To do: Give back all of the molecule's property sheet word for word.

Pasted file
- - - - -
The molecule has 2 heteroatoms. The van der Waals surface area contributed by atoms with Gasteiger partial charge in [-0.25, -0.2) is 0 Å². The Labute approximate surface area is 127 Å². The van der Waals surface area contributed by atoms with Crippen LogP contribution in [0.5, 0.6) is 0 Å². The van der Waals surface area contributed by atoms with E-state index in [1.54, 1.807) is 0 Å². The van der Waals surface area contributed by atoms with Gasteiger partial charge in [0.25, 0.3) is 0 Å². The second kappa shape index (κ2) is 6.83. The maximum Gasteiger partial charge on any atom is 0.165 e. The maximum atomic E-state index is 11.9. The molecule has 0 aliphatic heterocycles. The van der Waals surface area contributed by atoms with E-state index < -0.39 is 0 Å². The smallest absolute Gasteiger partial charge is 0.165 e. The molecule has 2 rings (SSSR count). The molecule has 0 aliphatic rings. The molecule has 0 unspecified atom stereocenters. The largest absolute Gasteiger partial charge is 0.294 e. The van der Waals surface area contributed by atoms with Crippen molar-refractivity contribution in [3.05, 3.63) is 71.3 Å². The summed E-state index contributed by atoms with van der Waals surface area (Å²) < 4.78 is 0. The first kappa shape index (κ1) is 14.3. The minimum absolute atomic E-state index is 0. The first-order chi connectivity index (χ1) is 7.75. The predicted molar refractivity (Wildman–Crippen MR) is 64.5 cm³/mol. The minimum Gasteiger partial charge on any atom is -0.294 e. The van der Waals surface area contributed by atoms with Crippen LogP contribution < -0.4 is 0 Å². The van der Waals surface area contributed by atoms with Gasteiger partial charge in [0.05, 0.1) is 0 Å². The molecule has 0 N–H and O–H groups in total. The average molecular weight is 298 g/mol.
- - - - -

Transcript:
The molecule has 2 heteroatoms. The van der Waals surface area contributed by atoms with Gasteiger partial charge in [-0.25, -0.2) is 0 Å². The Labute approximate surface area is 127 Å². The van der Waals surface area contributed by atoms with Crippen LogP contribution in [0.5, 0.6) is 0 Å². The van der Waals surface area contributed by atoms with E-state index in [1.54, 1.807) is 0 Å². The van der Waals surface area contributed by atoms with Gasteiger partial charge in [0.25, 0.3) is 0 Å². The second kappa shape index (κ2) is 6.83. The maximum Gasteiger partial charge on any atom is 0.165 e. The maximum atomic E-state index is 11.9. The molecule has 0 aliphatic heterocycles. The van der Waals surface area contributed by atoms with E-state index < -0.39 is 0 Å². The smallest absolute Gasteiger partial charge is 0.165 e. The molecule has 2 rings (SSSR count). The molecule has 0 aliphatic rings. The molecule has 0 unspecified atom stereocenters. The largest absolute Gasteiger partial charge is 0.294 e. The van der Waals surface area contributed by atoms with Crippen molar-refractivity contribution in [3.05, 3.63) is 71.3 Å². The summed E-state index contributed by atoms with van der Waals surface area (Å²) < 4.78 is 0. The first kappa shape index (κ1) is 14.3. The minimum absolute atomic E-state index is 0. The first-order chi connectivity index (χ1) is 7.75. The predicted molar refractivity (Wildman–Crippen MR) is 64.5 cm³/mol. The minimum Gasteiger partial charge on any atom is -0.294 e. The van der Waals surface area contributed by atoms with Crippen LogP contribution < -0.4 is 0 Å². The van der Waals surface area contributed by atoms with Gasteiger partial charge in [0.05, 0.1) is 0 Å². The molecule has 0 N–H and O–H groups in total. The average molecular weight is 298 g/mol.